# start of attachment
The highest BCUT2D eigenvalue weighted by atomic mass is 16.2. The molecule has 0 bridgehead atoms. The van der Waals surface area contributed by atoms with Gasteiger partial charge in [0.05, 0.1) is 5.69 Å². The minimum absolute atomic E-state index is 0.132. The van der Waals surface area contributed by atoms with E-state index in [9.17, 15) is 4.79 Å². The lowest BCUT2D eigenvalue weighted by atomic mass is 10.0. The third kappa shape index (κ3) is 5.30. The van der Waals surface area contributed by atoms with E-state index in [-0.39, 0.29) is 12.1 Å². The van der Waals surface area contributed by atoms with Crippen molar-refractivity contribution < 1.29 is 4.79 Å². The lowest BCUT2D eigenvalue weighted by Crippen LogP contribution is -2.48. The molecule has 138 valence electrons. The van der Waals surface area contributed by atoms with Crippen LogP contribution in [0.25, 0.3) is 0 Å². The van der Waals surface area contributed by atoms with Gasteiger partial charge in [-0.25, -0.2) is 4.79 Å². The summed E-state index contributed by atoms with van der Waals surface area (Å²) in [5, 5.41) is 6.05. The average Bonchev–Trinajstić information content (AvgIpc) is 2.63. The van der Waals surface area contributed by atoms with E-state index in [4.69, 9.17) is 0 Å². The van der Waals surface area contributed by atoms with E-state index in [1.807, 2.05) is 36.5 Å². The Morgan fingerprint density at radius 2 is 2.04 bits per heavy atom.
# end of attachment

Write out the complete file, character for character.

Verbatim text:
The highest BCUT2D eigenvalue weighted by atomic mass is 16.2. The molecule has 0 bridgehead atoms. The van der Waals surface area contributed by atoms with Gasteiger partial charge in [0.05, 0.1) is 5.69 Å². The minimum absolute atomic E-state index is 0.132. The van der Waals surface area contributed by atoms with E-state index in [9.17, 15) is 4.79 Å². The lowest BCUT2D eigenvalue weighted by atomic mass is 10.0. The third kappa shape index (κ3) is 5.30. The van der Waals surface area contributed by atoms with E-state index in [-0.39, 0.29) is 12.1 Å². The van der Waals surface area contributed by atoms with Crippen molar-refractivity contribution < 1.29 is 4.79 Å². The lowest BCUT2D eigenvalue weighted by Crippen LogP contribution is -2.48. The molecule has 138 valence electrons. The van der Waals surface area contributed by atoms with Crippen LogP contribution in [0.25, 0.3) is 0 Å². The van der Waals surface area contributed by atoms with Gasteiger partial charge in [-0.25, -0.2) is 4.79 Å². The summed E-state index contributed by atoms with van der Waals surface area (Å²) in [5, 5.41) is 6.05. The average Bonchev–Trinajstić information content (AvgIpc) is 2.63. The van der Waals surface area contributed by atoms with E-state index in [4.69, 9.17) is 0 Å². The van der Waals surface area contributed by atoms with E-state index in [1.807, 2.05) is 36.5 Å². The Morgan fingerprint density at radius 2 is 2.04 bits per heavy atom.